Tuesday, October 5, 2010

Military Forbearance Option

According to the Fannie Mae website http://www.knowyouroptions.com/military/

If you’re facing a financial hardship due to a death or injury of a service member on active duty, you may be eligible for a special military forbearance option. Read below for more details and for additional assistance, you can also visit Army OneSource or Military OneSource.

A forbearance is an agreement between you and your mortgage company to temporarily suspend or reduce your monthly mortgage payments for a specific period (usually between 90-180 days) of time. This option lets you deal with your short-term financial problems by giving you time to get back on your feet and bring your mortgage current.
With a military forbearance, you may qualify for additional benefits such as a longer forbearance period—up to 6 months—and no adverse impact to your credit score (all credit reporting related to your mortgage loan will be suspended during the forbearance period). Additionally, a special hotline has been set up for additional guidance about this option and other mortgage assistance programs—877-MIL-4566.

Military Forbearance may be an option if:
  • You are ineligible or do not want to refinance
  • You are facing a financial hardship due to either an injury or loss of spouse in active duty
  • You are several months behind on your mortgage payments

What are the benefits?

  • Lower or temporarily suspend your monthly payment for up to 6 months—giving you time to improve your financial situation and get back on your feet
  • No adverse credit reporting (related to your mortgage loan) during the forbearance period
  • Stay in your home and avoid foreclosure

How does it work?

Forbearance reduces your monthly mortgage payment—or suspends it completely—during the forbearance period (usually between 90-180 days). If you qualify for forbearance, you and your mortgage company will sign an agreement that will outline the forbearance terms:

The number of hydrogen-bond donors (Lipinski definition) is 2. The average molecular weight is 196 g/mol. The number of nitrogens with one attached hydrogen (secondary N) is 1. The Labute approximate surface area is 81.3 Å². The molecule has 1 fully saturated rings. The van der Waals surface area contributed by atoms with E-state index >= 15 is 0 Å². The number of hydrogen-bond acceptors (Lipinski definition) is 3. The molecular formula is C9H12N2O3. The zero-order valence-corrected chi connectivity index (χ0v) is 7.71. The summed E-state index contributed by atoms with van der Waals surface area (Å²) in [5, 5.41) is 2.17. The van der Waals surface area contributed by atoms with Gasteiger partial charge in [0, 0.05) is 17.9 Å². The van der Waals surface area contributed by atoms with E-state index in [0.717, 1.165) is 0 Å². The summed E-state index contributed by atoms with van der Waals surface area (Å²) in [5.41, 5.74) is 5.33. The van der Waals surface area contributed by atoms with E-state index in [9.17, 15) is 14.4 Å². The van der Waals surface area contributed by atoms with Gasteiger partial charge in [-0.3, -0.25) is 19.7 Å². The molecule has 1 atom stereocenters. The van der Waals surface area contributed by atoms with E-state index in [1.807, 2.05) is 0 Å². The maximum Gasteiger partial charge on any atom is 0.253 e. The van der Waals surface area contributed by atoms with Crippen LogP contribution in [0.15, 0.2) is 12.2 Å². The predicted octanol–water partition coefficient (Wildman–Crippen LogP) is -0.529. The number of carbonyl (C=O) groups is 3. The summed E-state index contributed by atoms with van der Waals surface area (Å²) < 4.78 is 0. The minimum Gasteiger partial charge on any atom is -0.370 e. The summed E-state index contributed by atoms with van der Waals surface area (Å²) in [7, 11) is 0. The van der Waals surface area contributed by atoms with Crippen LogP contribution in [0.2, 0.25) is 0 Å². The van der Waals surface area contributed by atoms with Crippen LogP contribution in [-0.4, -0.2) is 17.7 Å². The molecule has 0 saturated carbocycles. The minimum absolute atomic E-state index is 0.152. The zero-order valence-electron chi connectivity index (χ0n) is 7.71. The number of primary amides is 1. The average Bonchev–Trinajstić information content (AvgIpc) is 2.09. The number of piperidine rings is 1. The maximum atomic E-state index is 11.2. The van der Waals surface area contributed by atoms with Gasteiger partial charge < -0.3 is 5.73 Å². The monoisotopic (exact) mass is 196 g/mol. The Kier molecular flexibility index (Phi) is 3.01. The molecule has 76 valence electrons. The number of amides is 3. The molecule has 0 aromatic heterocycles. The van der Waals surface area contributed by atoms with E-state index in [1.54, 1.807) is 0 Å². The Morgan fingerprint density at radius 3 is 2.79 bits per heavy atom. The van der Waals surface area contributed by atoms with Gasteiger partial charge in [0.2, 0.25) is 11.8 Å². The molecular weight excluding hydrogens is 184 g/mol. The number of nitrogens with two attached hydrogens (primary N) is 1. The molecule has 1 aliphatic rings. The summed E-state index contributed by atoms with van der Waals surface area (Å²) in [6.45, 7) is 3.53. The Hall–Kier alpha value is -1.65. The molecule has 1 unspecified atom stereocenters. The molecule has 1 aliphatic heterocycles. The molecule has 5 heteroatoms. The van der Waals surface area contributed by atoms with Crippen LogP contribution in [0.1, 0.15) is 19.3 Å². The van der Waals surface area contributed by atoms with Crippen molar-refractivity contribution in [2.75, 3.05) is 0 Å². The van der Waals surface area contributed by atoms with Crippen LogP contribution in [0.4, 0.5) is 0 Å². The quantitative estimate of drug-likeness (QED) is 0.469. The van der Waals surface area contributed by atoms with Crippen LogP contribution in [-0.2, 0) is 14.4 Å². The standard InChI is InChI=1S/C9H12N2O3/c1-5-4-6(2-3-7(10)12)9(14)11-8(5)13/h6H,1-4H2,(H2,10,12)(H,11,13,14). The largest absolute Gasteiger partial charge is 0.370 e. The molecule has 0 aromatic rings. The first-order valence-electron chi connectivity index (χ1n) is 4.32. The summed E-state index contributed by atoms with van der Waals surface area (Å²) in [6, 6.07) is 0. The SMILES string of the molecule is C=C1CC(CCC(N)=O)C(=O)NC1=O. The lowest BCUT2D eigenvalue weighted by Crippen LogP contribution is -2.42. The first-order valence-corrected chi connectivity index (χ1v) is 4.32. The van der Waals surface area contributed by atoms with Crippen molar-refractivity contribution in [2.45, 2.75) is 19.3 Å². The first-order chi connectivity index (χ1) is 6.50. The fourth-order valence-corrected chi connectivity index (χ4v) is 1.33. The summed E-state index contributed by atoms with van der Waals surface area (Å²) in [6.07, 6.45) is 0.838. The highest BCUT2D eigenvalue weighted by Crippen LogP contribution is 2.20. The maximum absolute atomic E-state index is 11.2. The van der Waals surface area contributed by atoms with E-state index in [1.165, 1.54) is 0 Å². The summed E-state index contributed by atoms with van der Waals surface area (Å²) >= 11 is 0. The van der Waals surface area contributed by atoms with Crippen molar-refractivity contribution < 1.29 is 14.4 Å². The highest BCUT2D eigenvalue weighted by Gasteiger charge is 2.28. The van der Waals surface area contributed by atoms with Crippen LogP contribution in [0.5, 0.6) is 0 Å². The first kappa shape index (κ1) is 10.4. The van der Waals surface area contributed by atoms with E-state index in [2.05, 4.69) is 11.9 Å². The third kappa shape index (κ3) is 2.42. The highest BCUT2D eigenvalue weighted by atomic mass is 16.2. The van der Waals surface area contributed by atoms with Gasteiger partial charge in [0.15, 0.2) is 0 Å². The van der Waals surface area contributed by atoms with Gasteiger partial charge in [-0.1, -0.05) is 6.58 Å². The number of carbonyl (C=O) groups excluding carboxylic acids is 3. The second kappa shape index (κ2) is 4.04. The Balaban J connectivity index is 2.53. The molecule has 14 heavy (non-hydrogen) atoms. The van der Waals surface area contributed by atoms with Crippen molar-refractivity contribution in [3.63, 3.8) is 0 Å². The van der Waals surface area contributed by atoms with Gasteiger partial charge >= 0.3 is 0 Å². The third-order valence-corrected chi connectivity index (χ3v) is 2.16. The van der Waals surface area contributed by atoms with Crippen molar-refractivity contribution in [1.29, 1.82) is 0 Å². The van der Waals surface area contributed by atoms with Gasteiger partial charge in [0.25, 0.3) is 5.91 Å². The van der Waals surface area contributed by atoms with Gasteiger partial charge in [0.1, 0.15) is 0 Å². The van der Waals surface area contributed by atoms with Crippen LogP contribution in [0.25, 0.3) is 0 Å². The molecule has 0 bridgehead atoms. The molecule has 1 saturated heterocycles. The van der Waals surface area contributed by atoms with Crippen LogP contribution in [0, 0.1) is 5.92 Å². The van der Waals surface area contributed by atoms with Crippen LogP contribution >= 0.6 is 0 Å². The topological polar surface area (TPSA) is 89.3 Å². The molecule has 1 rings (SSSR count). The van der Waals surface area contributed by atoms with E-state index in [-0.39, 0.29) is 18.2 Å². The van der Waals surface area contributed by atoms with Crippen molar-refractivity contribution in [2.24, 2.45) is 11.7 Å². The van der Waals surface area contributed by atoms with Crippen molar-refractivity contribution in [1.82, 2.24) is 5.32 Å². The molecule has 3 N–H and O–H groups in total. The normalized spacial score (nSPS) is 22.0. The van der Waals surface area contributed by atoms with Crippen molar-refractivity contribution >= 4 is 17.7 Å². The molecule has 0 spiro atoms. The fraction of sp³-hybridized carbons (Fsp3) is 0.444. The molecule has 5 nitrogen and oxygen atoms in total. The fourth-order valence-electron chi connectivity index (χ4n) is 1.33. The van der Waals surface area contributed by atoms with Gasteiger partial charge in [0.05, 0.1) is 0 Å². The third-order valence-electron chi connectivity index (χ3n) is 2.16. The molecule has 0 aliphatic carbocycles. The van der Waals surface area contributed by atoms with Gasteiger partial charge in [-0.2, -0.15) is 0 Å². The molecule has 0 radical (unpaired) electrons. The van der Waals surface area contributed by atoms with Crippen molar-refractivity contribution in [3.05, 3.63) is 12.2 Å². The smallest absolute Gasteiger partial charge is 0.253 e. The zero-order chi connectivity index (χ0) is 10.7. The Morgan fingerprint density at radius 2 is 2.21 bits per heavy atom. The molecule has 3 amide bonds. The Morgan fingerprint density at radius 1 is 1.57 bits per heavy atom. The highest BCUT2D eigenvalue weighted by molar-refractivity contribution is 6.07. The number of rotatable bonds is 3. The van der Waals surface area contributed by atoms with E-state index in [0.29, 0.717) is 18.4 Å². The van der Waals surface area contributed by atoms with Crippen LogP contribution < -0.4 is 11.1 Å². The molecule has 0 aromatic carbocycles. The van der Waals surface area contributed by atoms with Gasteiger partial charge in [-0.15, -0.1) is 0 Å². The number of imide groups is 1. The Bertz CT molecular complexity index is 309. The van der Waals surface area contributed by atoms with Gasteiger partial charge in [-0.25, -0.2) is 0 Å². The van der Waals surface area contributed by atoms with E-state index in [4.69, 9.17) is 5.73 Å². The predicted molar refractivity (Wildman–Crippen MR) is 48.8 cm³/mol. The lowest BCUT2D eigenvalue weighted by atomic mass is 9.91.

• length of forbearance period,
  • reduced payment amount (if the payment is not suspended), and
  • the terms of repayment.
After the forbearance period has ended, you will need to repay the amount that was reduced or suspended. However, you usually have a few ways you can repay—moving the payments to the end of your mortgage, which will lengthen the term; making a one-time payment for the amount; or adding a specific amount to your payments each month until the entire amount is repaid (see Repayment Plan for more information).
If you are still struggling with your mortgage payments after the forbearance period is over, you may be able to qualify for a modification that would permanently change the terms of your mortgage.

Next steps

Step 1Gather your financial information—Make sure you have your basic financial and loan information on hand when you call your mortgage company. You’ll need:
  • your mortgage statements, including information on a second mortgage (if applicable)
  • your other monthly debt payments (e.g., car or student loans, credit card payments), and
  • your income details (paystubs and income tax returns).
Step 2Explain your current situation—Be ready to outline your current hardship and explain why you are having trouble making your mortgage payment and if this is a short-term or long-term problem. Your mortgage company will need to understand the reasons why you are having difficulty in order to find the right solution for you.
Step 3Contact the Fannie Mae Military Support Hotline—Call 877-MIL-4566 (877-645-4566) and tell them you are interested in a Military Forbearance.
Contact us today to see if you qualify for this option. If you need additional assistance, you can also visit Army OneSource or Military OneSource.

Friday, October 1, 2010

Military Interstate Children's Compact Commission

The Military Interstate Children's Compact Commission (MIC3) has a new website: http://www.mic3.net/

Military families move between postings on a regular basis, and while reassignments can often be a boon for career personnel, they can be difficult for the children of military families. The average military student faces transition challenges more than twice during high school and most military children will attend six to nine different school systems in their lives from kindergarten to 12th grade. The Compact therefore seeks to make transition easier for the children of military families so that they are afforded the same opportunities for educational success as other children and are not penalized or delayed in achieving their educational goals.